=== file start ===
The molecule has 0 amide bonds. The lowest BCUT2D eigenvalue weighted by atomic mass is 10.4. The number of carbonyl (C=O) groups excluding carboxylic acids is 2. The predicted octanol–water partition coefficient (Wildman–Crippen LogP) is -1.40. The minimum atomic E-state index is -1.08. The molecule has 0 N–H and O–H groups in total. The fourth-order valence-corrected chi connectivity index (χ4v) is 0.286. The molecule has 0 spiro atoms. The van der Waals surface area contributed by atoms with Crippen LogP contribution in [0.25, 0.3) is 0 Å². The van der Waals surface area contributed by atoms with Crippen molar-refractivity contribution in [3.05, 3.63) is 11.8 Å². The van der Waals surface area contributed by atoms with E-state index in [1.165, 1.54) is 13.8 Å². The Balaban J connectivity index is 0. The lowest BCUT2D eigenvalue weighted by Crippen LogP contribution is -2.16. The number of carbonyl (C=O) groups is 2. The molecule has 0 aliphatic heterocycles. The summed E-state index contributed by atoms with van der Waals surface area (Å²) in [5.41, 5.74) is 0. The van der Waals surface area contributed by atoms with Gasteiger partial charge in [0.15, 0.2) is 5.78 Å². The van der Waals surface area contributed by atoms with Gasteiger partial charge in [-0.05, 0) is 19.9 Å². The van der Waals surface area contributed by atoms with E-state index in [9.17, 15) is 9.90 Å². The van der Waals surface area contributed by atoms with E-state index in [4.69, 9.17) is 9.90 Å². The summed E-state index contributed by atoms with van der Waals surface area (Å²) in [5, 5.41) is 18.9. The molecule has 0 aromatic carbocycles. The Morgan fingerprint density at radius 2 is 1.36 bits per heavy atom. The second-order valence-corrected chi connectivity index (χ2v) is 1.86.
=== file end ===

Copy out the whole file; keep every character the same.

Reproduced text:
The molecule has 0 amide bonds. The lowest BCUT2D eigenvalue weighted by atomic mass is 10.4. The number of carbonyl (C=O) groups excluding carboxylic acids is 2. The predicted octanol–water partition coefficient (Wildman–Crippen LogP) is -1.40. The minimum atomic E-state index is -1.08. The molecule has 0 N–H and O–H groups in total. The fourth-order valence-corrected chi connectivity index (χ4v) is 0.286. The molecule has 0 spiro atoms. The van der Waals surface area contributed by atoms with Crippen LogP contribution in [0.25, 0.3) is 0 Å². The van der Waals surface area contributed by atoms with Crippen molar-refractivity contribution in [3.05, 3.63) is 11.8 Å². The van der Waals surface area contributed by atoms with E-state index in [1.165, 1.54) is 13.8 Å². The Balaban J connectivity index is 0. The lowest BCUT2D eigenvalue weighted by Crippen LogP contribution is -2.16. The number of carbonyl (C=O) groups is 2. The molecule has 0 aliphatic heterocycles. The summed E-state index contributed by atoms with van der Waals surface area (Å²) in [5.41, 5.74) is 0. The van der Waals surface area contributed by atoms with Gasteiger partial charge in [0.15, 0.2) is 5.78 Å². The van der Waals surface area contributed by atoms with Gasteiger partial charge in [-0.05, 0) is 19.9 Å². The van der Waals surface area contributed by atoms with E-state index in [9.17, 15) is 9.90 Å². The van der Waals surface area contributed by atoms with E-state index in [4.69, 9.17) is 9.90 Å². The summed E-state index contributed by atoms with van der Waals surface area (Å²) in [5, 5.41) is 18.9. The molecule has 0 aromatic carbocycles. The Morgan fingerprint density at radius 2 is 1.36 bits per heavy atom. The second-order valence-corrected chi connectivity index (χ2v) is 1.86.